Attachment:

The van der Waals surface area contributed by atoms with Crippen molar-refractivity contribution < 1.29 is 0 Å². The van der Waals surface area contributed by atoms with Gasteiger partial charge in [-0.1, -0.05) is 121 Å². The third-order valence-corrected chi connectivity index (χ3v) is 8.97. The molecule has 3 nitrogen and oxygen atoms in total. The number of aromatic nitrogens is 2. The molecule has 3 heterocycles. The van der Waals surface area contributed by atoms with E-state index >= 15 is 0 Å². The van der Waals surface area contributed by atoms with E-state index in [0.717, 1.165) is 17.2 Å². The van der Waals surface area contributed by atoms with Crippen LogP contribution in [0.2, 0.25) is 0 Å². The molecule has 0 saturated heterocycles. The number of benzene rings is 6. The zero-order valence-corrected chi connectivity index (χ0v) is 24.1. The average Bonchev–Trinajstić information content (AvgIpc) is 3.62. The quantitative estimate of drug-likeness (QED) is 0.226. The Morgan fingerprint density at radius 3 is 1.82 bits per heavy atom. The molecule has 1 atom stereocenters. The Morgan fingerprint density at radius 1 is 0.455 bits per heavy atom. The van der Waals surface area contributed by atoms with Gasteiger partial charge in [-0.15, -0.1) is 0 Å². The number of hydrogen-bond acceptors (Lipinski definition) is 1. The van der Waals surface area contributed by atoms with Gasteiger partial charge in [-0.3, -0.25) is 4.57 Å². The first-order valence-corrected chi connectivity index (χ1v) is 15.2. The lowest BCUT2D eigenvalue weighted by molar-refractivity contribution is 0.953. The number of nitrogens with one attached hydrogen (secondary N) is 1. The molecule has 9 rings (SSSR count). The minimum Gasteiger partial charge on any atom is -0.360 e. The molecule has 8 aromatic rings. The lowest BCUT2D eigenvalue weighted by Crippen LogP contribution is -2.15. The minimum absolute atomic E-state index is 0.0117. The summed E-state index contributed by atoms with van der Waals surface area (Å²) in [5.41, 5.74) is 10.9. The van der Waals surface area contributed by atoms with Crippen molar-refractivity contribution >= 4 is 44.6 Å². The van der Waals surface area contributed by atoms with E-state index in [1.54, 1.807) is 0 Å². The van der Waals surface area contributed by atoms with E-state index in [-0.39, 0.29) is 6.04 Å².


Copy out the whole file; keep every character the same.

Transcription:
The van der Waals surface area contributed by atoms with Crippen molar-refractivity contribution < 1.29 is 0 Å². The van der Waals surface area contributed by atoms with Gasteiger partial charge in [-0.1, -0.05) is 121 Å². The third-order valence-corrected chi connectivity index (χ3v) is 8.97. The molecule has 3 nitrogen and oxygen atoms in total. The number of aromatic nitrogens is 2. The molecule has 3 heterocycles. The van der Waals surface area contributed by atoms with E-state index >= 15 is 0 Å². The van der Waals surface area contributed by atoms with E-state index in [0.717, 1.165) is 17.2 Å². The van der Waals surface area contributed by atoms with Crippen LogP contribution in [0.2, 0.25) is 0 Å². The molecule has 0 saturated heterocycles. The number of benzene rings is 6. The zero-order valence-corrected chi connectivity index (χ0v) is 24.1. The average Bonchev–Trinajstić information content (AvgIpc) is 3.62. The quantitative estimate of drug-likeness (QED) is 0.226. The Morgan fingerprint density at radius 3 is 1.82 bits per heavy atom. The molecule has 1 atom stereocenters. The Morgan fingerprint density at radius 1 is 0.455 bits per heavy atom. The van der Waals surface area contributed by atoms with Gasteiger partial charge in [-0.15, -0.1) is 0 Å². The number of hydrogen-bond acceptors (Lipinski definition) is 1. The van der Waals surface area contributed by atoms with Gasteiger partial charge in [-0.3, -0.25) is 4.57 Å². The first-order valence-corrected chi connectivity index (χ1v) is 15.2. The lowest BCUT2D eigenvalue weighted by molar-refractivity contribution is 0.953. The number of nitrogens with one attached hydrogen (secondary N) is 1. The molecule has 9 rings (SSSR count). The minimum Gasteiger partial charge on any atom is -0.360 e. The molecule has 8 aromatic rings. The lowest BCUT2D eigenvalue weighted by Crippen LogP contribution is -2.15. The minimum absolute atomic E-state index is 0.0117. The summed E-state index contributed by atoms with van der Waals surface area (Å²) in [5.41, 5.74) is 10.9. The van der Waals surface area contributed by atoms with Crippen molar-refractivity contribution >= 4 is 44.6 Å². The van der Waals surface area contributed by atoms with E-state index in [1.54, 1.807) is 0 Å². The van der Waals surface area contributed by atoms with E-state index in [-0.39, 0.29) is 6.04 Å².